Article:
Dudley Council is undertaking ‘radical’ reforms in a bid to find £25m worth of savings—but over 100 jobs are likely to be lost in the process.
The West Midlands council has seen a £76m cut in Government funding since 2010, a figure forecast to rise to more than £92m over the next three years.
During the last six years, the council has also seen 1147 voluntary redundancies and 129 compulsory redundancies.
The proposed reforms announced this month are designed to save the council £25m, but are likely to impact on over 110 full-time equivalent jobs, rising to 170 by 2019/20.
Despite these savings, the council’s budget report forecasts there will still be a deficit of £9m by 2019/20 if additional savings are not found.
The council is planning a major overhaul of its preventative services in a bid to help people live more independently. They estimate this should save the council £2.4m.
They are also remodelling public health services and reviewing commissioning arrangements, which will save £4.1m over the next three years.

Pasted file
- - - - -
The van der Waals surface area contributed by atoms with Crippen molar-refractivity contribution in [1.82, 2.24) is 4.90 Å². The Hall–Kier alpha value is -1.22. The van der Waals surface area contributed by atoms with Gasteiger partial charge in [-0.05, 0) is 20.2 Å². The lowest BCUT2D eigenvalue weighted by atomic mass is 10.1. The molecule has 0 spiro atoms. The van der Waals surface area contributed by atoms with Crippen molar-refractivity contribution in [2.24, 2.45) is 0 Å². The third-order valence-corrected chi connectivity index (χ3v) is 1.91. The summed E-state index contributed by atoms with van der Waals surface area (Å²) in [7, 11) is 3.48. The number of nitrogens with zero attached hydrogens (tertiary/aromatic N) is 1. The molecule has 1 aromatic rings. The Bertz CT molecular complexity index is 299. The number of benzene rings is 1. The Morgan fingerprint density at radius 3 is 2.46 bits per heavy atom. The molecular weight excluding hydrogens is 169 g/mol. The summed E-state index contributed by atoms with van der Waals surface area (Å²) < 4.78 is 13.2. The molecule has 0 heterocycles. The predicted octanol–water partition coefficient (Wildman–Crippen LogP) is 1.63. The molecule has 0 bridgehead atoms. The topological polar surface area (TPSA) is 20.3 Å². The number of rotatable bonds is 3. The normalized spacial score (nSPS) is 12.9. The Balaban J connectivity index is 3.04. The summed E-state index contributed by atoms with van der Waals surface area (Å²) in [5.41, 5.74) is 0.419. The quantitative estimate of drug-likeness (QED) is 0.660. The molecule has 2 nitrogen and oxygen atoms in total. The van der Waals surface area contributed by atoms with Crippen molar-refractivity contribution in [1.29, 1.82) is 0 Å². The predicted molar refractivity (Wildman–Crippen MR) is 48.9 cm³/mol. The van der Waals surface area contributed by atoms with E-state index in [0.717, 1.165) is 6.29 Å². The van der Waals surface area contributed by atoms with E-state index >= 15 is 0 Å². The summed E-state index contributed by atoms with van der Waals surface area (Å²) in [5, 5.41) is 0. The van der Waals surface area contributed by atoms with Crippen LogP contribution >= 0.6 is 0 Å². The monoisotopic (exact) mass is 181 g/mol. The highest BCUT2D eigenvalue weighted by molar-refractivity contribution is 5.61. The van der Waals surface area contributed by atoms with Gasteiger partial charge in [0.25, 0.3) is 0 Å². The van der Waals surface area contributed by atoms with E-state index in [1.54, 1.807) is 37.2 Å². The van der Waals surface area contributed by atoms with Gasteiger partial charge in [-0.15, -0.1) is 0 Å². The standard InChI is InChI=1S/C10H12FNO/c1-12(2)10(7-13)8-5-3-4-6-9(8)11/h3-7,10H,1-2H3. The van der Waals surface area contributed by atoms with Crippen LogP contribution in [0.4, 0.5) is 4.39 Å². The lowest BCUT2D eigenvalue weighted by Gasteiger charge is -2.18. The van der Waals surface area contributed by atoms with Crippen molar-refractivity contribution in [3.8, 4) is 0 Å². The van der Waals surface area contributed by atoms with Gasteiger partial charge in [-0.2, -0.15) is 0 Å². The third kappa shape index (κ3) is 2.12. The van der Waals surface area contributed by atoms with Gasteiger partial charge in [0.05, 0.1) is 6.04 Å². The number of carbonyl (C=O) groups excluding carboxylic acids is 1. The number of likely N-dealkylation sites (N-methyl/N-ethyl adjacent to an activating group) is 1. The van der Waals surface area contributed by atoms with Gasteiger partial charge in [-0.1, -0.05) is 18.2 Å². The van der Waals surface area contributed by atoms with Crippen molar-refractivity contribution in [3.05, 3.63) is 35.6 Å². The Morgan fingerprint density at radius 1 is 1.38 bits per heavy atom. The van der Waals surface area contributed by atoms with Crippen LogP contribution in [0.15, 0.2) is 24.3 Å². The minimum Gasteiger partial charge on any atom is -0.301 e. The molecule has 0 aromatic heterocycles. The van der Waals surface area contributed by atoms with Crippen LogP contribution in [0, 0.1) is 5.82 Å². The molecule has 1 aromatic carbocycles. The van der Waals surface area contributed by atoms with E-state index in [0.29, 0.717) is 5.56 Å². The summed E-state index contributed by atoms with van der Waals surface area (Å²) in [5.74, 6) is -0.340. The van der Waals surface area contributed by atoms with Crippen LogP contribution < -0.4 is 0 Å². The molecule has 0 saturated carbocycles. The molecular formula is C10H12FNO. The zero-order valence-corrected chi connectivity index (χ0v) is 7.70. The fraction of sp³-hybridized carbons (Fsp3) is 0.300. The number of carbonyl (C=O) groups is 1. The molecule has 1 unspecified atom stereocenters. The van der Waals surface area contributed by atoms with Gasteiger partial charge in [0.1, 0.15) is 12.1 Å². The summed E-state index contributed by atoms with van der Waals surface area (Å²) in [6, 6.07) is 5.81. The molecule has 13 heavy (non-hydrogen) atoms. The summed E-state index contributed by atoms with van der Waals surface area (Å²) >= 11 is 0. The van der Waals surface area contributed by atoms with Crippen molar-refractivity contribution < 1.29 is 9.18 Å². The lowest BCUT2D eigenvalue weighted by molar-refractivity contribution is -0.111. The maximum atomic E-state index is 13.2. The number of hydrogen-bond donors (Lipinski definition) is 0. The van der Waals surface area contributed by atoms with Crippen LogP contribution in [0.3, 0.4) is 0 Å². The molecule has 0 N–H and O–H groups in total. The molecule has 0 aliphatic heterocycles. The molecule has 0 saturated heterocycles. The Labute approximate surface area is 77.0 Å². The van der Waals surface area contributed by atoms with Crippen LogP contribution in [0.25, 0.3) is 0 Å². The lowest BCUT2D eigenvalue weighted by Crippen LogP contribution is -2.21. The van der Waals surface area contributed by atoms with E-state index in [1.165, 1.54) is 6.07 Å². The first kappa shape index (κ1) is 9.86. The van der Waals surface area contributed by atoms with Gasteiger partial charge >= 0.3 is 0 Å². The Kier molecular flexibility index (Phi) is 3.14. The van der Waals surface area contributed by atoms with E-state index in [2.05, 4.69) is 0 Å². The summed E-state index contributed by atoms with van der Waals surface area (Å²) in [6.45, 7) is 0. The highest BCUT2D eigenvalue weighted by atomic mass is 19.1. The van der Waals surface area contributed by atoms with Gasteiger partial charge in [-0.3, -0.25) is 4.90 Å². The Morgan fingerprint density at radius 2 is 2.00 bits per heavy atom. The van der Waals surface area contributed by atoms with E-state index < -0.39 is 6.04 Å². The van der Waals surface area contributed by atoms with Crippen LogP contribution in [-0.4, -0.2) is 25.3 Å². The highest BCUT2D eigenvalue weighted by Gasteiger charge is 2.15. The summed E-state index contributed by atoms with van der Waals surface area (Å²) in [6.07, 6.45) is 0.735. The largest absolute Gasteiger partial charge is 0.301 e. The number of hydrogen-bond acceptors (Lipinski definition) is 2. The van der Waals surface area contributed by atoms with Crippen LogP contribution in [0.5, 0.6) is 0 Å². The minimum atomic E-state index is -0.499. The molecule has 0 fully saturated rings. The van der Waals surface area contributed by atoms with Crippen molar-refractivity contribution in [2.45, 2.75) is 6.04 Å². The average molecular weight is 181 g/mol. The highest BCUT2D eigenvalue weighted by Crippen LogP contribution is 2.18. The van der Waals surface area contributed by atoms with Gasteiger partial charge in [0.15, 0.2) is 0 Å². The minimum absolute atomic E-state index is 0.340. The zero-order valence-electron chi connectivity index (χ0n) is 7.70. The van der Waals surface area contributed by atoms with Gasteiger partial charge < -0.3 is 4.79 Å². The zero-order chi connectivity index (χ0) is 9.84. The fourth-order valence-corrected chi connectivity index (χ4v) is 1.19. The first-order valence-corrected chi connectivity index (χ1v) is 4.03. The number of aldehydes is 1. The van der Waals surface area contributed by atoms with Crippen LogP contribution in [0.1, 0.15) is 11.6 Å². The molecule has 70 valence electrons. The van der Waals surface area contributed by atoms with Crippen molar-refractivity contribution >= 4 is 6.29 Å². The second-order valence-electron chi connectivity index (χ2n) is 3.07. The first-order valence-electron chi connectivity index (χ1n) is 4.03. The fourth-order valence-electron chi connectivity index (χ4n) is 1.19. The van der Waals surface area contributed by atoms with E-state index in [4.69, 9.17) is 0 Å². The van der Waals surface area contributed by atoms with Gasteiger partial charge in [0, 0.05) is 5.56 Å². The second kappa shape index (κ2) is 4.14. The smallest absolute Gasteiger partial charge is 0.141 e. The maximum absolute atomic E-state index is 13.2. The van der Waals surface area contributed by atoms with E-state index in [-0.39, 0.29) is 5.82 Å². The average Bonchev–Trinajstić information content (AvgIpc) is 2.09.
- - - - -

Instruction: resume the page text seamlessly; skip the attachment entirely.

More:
Dudley has invested £2m into digital transformation, a move they say will save time and resources. They also plan to restructure the council’s ICT which will save £1m.
Council tax will also be increased by 3.99%, which includes the 2% precept for adult social care, and the council estimates it will pull in £1.3m per annum in business rates after next year.
In the budget report, savings of £18m are proposed for 2017/18, moving up to £23m by 2018/19 and £25m by 2019/20.
‘These are difficult times we continue to find ourselves in and we have had to look at how we deliver services to make them leaner and more efficient than ever before,’ said Dudley’s leader Cllr Pete Lowe.
‘Many of the savings in the budget report are based on transforming the way we do business to try to protect jobs and essential front line services wherever possible.
‘We are accelerating this work to make sure we continue to be an efficient authority, delivering services to the people of this borough.’